That tragedy is never downplayed. There is never a sequence that tries to Hollywood-ise it. No celebratory rescue sequence or bold last-minute heroics. The sinking of the Titanic was a story of hubris and death, and Cameron doesn’t let you flinch away from the cost of this disaster. The scene of the single lifeboat going back to see if they can rescue any of the thousands floating in the ice-cold water and finding only frozen corpses is so incredibly eerie it stays with you long after the movie is over. 

This leads me back to the framing device. In interviews about this movie, James Cameron stated that seeing the ship at the bottom of the ocean made the whole thing real to him. All that death, all that fear, and he gives that arc to Paxton’s character. A diamond hunter who is accused of grave robbing but laughs it off ends the movie admitting that Rose’s story let the Titanic in. Made him realise that it’s more than just a story or a page in a history book.  

Away from the Hype: TITANIC
source: Twentieth Century Fox

Now, that all got a little bit dark so let’s finish with my favourite subject: the evils of capitalism. The commentary on class in this movie is heavy-handed but pointed. Cameron goes to great lengths to practically blame the sinking and death toll on the rich. It is Ismay, the chairman of the White Star Line who causes the ship to be pushed to its limits, thus hindering its ability to miss the iceberg. It is complaints from the first-class passengers that lead to there being less lifeboats to not crowd the boardwalk. It is Molly Brown, the new money, who wants to go back and look for survivors while the old money wants to stay. And while that scene is heartbreaking but seems contrived, it’s based on real events. Molly Brown had to be bodily lifted into a boat as she refused to board until others were helped and, according to testimony, it wasn’t the crewman who threatened to throw her overboard, it was the other way around.    

So while the iceberg did puncture the Titanic’s hull, it is the unseen iceberg of dangerous, unbridled capitalism that caused it to sink. Also, this movie makes being rich look so boring. Everyone is so starchy like they were all born holding in farts and it just became their personality.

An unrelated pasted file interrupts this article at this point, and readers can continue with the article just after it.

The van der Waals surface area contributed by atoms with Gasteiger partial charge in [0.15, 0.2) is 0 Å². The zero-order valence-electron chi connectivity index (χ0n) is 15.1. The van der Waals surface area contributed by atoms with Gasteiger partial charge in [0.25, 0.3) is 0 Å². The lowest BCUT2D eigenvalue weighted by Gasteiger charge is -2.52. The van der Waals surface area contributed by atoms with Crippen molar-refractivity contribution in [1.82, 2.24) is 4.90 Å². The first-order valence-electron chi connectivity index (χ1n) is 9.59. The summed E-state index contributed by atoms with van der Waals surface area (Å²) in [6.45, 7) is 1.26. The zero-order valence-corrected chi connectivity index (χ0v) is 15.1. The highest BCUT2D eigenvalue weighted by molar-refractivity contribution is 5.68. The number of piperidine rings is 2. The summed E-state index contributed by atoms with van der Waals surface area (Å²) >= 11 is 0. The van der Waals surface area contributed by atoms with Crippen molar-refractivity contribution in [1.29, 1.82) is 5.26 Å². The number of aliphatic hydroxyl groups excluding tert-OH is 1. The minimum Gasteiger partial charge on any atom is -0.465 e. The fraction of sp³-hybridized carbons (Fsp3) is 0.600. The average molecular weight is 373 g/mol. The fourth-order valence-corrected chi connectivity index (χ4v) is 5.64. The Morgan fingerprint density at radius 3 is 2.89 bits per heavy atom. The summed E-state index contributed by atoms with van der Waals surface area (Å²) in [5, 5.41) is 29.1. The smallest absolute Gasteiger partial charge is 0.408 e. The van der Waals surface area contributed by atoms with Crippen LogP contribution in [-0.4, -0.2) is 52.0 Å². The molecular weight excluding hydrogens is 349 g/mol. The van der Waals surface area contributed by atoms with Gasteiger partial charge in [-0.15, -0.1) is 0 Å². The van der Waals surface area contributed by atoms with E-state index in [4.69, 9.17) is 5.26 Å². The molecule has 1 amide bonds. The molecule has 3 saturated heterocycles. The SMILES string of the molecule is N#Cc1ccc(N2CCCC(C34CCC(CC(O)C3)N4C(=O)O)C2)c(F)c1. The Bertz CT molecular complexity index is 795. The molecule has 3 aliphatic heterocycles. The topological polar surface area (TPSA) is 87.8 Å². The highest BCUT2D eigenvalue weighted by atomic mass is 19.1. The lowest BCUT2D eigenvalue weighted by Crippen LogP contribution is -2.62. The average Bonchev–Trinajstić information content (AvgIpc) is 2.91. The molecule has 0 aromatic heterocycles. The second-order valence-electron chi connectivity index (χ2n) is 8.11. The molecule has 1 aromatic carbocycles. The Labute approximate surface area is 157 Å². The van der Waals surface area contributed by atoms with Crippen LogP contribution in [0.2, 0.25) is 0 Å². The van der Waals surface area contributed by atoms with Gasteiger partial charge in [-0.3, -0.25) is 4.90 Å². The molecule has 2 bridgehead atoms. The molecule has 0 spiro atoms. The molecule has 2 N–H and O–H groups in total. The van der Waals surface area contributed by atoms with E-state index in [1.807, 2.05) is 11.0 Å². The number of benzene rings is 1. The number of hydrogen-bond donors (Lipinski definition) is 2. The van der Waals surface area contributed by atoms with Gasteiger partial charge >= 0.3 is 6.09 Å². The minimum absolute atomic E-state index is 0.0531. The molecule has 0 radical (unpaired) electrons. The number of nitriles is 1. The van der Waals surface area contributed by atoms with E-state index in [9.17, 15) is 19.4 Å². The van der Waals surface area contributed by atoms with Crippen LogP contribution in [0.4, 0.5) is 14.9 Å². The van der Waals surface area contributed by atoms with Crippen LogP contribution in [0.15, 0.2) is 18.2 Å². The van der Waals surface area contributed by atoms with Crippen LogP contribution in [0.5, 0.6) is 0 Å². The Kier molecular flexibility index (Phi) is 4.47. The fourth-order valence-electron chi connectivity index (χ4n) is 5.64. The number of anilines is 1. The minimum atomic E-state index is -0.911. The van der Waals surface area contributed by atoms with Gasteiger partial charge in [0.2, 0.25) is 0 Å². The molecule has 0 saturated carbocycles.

Final Thoughts: Titanic

At the top, I talked about this movie’s legacy and there’s one part that has always bugged me. It relates to modern movie criticism and conversation as a whole. At some point, a lot of online critics decided the best way to talk about a movie was to outsmart it. It’s the “Why didn’t the Eagles take the Ring to Mordor?” school of criticism. It’s about not engaging with the movie when you can dish out snark instead. 

And as a side note, the One Ring in The Lord of the Rings corrupts nearly everyone it comes in contact with. If you’ve just watched 12 hours of movie telling you exactly that and your first thought is why didn’t the Eagles just take the Ring, then maybe movies aren’t for you. 

So, with that in mind, I wanted to address the persistent “Jack could have fit on the door” argument. 

Away from the Hype: TITANIC
source: Twentieth Century Fox

To recap, after plunging into the 27°F/-2.7°C water, Jack and Rose find a floating door. Rose gets on but when Jack goes to follow they both tip-off, back into the icy water. 

Go back and watch the movie and you’ll see after this, there is a moment, quick and subtle, where a look falls across Jack’s face, and in that moment he realises that if this incredible woman is going to survive and finally have some kind of life away from the bondage of forced engagements and a mother who is about as affectionate as an alleyway mugging, she needs to get onto that door. He also seems to understand that she’s cold, exhausted, and terrified, and arse-ing around with both of them climbing onto there is only going to reduce those survival chances. 

It’s irrelevant if the door could fit two people or a thousand. If both of them getting onto it reduces Rose’s chance of survival, Jack won’t take that risk and while throughout this movie Jack never tells Rose that he loves her, in that look he puts aside his own fear and cold and tiredness to give her a chance to live knowing full well that the boats might return for her, they won’t come back in time for him. 

It’s not often that a movie so hyped – the re-release trailer describes it as the world’s most beloved and acclaimed film – manages to hit the mark. This is a three-hour movie that zips past with a fun romance between two beautiful people with tons of chemistry, that then turns into one of the most deftly handled disaster movies ever made. The sinking sequence is a masterpiece of depicting rising panic amidst terror and sorrow, while still being exciting but not at the cost of cheapening the real events. That is an astronomically difficult needle to thread so it’s not surprising how many Oscars this movie pulled in.  

It’s no wonder I saw it at the cinema so many times. 

What are your thoughts on Titanic? Does it hold up? Let us know in the comments below!